The Afrikan family on Mother’s Day is in need of a total reboot to galvanize its unity in many instances but we can’t reach that goal unless the Black woman is recognized for who she really is and potentially can be. Brothers of color have to realize that our women are our bedrocks of our communities and they’re the queens of our mutual kingdoms, therefore every day should be recognized as Mother’s Day when it comes to signaling their regal importance with prima donna respect.
Politician Shirley Chisholm, who once ran for the presidency of this land in 1972, said to Black men,”Black women are not here to compete and to fight with you, brothers. If we have hang-ups about being male or female, we’re not going to be able to use our talents to liberate all our black people.” On Mother’s Day and forever we should embrace the very nature of Mrs. Chisholm’s emphasis on liberation, something that we must embrace if we are to be universally respected folk.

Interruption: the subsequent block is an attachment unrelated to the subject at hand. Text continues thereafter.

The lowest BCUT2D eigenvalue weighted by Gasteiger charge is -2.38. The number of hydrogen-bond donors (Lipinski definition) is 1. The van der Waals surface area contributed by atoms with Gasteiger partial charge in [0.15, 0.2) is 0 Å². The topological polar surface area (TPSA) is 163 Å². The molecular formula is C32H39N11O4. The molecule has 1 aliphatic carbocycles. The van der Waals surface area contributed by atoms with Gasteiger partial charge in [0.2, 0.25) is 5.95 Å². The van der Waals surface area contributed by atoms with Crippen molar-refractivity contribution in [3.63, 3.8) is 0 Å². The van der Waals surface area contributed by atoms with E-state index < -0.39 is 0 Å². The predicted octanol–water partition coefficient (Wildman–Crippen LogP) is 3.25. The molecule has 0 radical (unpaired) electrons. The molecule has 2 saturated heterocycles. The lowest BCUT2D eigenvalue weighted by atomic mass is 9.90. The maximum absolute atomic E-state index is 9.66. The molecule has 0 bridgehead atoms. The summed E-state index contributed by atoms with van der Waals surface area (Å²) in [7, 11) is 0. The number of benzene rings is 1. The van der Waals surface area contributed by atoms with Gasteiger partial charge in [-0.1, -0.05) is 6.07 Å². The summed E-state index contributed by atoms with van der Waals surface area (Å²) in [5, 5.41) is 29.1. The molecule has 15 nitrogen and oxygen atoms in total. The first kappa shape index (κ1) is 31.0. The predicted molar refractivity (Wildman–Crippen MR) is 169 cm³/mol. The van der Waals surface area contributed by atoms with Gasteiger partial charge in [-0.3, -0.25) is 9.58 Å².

For me, as an older brother in our community, I sincerely trust that all the brothers in our nation recognize the importance of all the sisters in our culture with love and respect. We wouldn’t be here without them, no matter how we interpret that thought.
Afrikan-minded brothers have to encourage and support our queens and princesses to be the very best that they can be. “Hail to the Mothers of Our Culture” because they are the bona fide teachers of our children.
In closing, I think that everyday for the Black woman is Mother’s Day in my book of recognition because she is the reigning mother of all creation. J.A. Rogers, the awe-inspiring chronicler of Black “Our-story,” wrote, “The worship of the black woman as the mother of the human race goes back to the dimmest antiquity.”
To all aware current, past and future queens of antiquity, I humbly extend salutations of cheerful acknowledgements to you on Mother’s Day, which is, has been and will always be everyday. God bless you all, and for today and always, that’s, “As I See It.”